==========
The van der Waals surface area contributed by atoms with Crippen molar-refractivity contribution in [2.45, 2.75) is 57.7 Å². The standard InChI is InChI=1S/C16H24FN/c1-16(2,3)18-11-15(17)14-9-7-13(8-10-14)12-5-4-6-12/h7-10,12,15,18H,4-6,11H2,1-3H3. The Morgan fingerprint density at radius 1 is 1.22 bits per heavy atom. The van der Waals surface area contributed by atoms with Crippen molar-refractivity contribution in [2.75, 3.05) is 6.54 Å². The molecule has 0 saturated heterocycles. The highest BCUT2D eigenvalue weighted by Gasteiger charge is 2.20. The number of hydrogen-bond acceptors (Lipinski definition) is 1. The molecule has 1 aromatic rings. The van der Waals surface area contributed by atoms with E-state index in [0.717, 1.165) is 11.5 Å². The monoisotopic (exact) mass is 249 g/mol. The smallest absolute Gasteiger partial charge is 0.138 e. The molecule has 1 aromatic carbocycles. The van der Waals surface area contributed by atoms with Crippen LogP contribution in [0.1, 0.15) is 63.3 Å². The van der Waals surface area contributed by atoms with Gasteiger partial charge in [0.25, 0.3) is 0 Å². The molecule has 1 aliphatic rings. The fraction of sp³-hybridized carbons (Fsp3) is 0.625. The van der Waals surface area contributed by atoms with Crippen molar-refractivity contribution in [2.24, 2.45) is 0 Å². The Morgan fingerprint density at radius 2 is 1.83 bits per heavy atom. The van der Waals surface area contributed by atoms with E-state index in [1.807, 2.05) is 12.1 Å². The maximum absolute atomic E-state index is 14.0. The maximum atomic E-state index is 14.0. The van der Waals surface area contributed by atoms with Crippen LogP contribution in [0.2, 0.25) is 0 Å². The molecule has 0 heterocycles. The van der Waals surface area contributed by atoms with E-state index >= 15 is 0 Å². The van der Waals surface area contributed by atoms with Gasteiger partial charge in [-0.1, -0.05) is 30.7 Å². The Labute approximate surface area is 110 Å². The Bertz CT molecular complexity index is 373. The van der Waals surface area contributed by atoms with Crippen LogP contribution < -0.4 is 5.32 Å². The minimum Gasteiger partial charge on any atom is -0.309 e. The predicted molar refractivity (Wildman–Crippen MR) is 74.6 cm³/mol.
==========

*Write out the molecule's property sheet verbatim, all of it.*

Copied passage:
The van der Waals surface area contributed by atoms with Crippen molar-refractivity contribution in [2.45, 2.75) is 57.7 Å². The standard InChI is InChI=1S/C16H24FN/c1-16(2,3)18-11-15(17)14-9-7-13(8-10-14)12-5-4-6-12/h7-10,12,15,18H,4-6,11H2,1-3H3. The Morgan fingerprint density at radius 1 is 1.22 bits per heavy atom. The van der Waals surface area contributed by atoms with Crippen molar-refractivity contribution in [2.75, 3.05) is 6.54 Å². The molecule has 0 saturated heterocycles. The highest BCUT2D eigenvalue weighted by Gasteiger charge is 2.20. The number of hydrogen-bond acceptors (Lipinski definition) is 1. The molecule has 1 aromatic rings. The van der Waals surface area contributed by atoms with E-state index in [0.717, 1.165) is 11.5 Å². The monoisotopic (exact) mass is 249 g/mol. The smallest absolute Gasteiger partial charge is 0.138 e. The molecule has 1 aromatic carbocycles. The van der Waals surface area contributed by atoms with Crippen LogP contribution in [0.1, 0.15) is 63.3 Å². The van der Waals surface area contributed by atoms with Gasteiger partial charge in [0.25, 0.3) is 0 Å². The molecule has 1 aliphatic rings. The fraction of sp³-hybridized carbons (Fsp3) is 0.625. The van der Waals surface area contributed by atoms with Crippen molar-refractivity contribution in [2.24, 2.45) is 0 Å². The Morgan fingerprint density at radius 2 is 1.83 bits per heavy atom. The van der Waals surface area contributed by atoms with E-state index in [1.807, 2.05) is 12.1 Å². The maximum absolute atomic E-state index is 14.0. The maximum atomic E-state index is 14.0. The van der Waals surface area contributed by atoms with Crippen LogP contribution in [0.2, 0.25) is 0 Å². The molecule has 0 heterocycles. The van der Waals surface area contributed by atoms with E-state index >= 15 is 0 Å². The van der Waals surface area contributed by atoms with Gasteiger partial charge in [-0.1, -0.05) is 30.7 Å². The Labute approximate surface area is 110 Å². The Bertz CT molecular complexity index is 373. The van der Waals surface area contributed by atoms with Crippen LogP contribution < -0.4 is 5.32 Å². The minimum Gasteiger partial charge on any atom is -0.309 e. The predicted molar refractivity (Wildman–Crippen MR) is 74.6 cm³/mol.